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Powdery Mildew

Powdery Mildew

What you’ll see…a dusty white to gray coating over the leaves or other plant surfaces. Powdery mildew will begin as discrete circular, powdery white spots. As these spots begin to expand they will coalesce, producing a continuous matt of mildew (similar to dirt or dust). Symptoms usually appear late in the growing season. Injury due to powdery mildews includes stunting and distorting of leaves, buds, growing tips, and fruit. Yellowing of leaves and death of tissue may result in premature leaf drop. Nutrients are removed from the plant by the fungus during infection and may result in a general decline in growth and vigor of the plant.

The reason for the problem…is many different fungi. These fungi which cause powdery mildew are spread by spores produced in the white patches. These spores are blown in the wind to other parts of the plant or on to other plants during the growing season. During the winter these fungus survive on infected plant parts and in debris such as fallen leaves. It may produce a resting structure known as cleistothecia, which resist harsh winter conditions. These will appear as small black dots within the white powdery patches. The next spring spores within the cleistothecia are shot up into the air and carried by air currents to leaves of plants. This fungus is favored by high relative humidity periods or site conditions that promote this type of environment, such as close spacing plants, densely growing plants, or shade.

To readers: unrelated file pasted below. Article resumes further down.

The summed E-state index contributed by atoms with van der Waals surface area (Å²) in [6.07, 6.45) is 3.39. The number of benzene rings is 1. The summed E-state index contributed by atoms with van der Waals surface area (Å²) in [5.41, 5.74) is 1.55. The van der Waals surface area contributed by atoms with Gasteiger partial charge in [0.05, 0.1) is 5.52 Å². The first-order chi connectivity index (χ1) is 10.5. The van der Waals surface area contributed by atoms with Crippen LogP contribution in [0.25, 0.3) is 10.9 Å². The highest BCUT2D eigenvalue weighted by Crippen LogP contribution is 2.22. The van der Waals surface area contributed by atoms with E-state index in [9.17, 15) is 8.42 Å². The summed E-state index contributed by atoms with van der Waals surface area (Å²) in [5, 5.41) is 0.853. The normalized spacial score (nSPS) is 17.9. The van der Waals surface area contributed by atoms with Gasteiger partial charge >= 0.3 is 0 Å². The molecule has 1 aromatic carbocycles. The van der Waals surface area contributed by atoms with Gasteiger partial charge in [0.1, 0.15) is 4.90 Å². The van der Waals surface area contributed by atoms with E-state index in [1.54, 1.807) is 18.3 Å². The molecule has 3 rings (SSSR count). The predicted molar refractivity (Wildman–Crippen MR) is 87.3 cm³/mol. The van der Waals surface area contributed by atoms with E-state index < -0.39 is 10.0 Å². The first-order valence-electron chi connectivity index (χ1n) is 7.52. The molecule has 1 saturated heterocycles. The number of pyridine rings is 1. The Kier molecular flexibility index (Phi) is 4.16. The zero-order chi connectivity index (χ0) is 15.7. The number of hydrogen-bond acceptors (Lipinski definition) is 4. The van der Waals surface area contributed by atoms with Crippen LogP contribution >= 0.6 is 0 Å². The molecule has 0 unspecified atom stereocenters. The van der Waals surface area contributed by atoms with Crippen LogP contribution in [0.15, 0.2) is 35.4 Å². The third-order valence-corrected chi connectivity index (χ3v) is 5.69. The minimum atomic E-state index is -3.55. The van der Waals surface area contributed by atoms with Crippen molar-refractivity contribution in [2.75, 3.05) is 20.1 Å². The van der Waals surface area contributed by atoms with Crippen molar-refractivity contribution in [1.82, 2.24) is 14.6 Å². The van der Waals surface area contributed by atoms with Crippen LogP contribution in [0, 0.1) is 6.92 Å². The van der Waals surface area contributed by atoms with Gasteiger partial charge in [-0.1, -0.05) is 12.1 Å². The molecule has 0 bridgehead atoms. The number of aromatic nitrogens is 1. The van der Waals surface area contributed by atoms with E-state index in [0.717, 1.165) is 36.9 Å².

You should…keep the tree growing with proper watering and maintenance. Sanitary measures will also help slow the spread of the spores.

  • Destroying plant material and debris.
  • Collecting and destroying leaves or composting them under several inches of soil.
  • Improve sunlight and air circulation by thinning and pruning of surrounding trees and shrubs.
  • Plant resistant varieties.

We can help by…applying the appropriate disease control for the specific type of plant. These should be continued during the growing season.

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